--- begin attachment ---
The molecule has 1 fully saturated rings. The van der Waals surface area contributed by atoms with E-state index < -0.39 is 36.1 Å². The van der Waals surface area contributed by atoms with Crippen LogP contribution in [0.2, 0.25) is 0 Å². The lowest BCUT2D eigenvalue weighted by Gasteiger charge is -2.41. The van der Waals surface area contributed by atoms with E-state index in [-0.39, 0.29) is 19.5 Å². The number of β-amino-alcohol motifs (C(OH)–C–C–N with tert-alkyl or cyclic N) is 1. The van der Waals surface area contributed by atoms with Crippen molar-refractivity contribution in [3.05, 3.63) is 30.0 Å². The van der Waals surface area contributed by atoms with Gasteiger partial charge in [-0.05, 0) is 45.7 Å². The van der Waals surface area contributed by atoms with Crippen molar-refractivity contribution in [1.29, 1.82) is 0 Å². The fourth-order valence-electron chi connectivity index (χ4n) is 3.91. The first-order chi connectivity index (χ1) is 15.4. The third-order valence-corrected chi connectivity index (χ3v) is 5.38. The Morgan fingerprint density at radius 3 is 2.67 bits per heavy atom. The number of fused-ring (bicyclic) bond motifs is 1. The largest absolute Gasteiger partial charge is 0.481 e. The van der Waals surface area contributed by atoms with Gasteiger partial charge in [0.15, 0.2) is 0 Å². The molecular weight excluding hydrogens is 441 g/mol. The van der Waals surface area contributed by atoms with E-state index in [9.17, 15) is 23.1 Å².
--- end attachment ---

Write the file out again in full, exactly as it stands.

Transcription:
The molecule has 1 fully saturated rings. The van der Waals surface area contributed by atoms with E-state index < -0.39 is 36.1 Å². The van der Waals surface area contributed by atoms with Crippen LogP contribution in [0.2, 0.25) is 0 Å². The lowest BCUT2D eigenvalue weighted by Gasteiger charge is -2.41. The van der Waals surface area contributed by atoms with E-state index in [-0.39, 0.29) is 19.5 Å². The number of β-amino-alcohol motifs (C(OH)–C–C–N with tert-alkyl or cyclic N) is 1. The van der Waals surface area contributed by atoms with Crippen molar-refractivity contribution in [3.05, 3.63) is 30.0 Å². The van der Waals surface area contributed by atoms with Gasteiger partial charge in [-0.05, 0) is 45.7 Å². The van der Waals surface area contributed by atoms with Crippen molar-refractivity contribution in [1.29, 1.82) is 0 Å². The fourth-order valence-electron chi connectivity index (χ4n) is 3.91. The first-order chi connectivity index (χ1) is 15.4. The third-order valence-corrected chi connectivity index (χ3v) is 5.38. The Morgan fingerprint density at radius 3 is 2.67 bits per heavy atom. The number of fused-ring (bicyclic) bond motifs is 1. The largest absolute Gasteiger partial charge is 0.481 e. The van der Waals surface area contributed by atoms with Gasteiger partial charge in [0.15, 0.2) is 0 Å². The molecular weight excluding hydrogens is 441 g/mol. The van der Waals surface area contributed by atoms with E-state index in [9.17, 15) is 23.1 Å².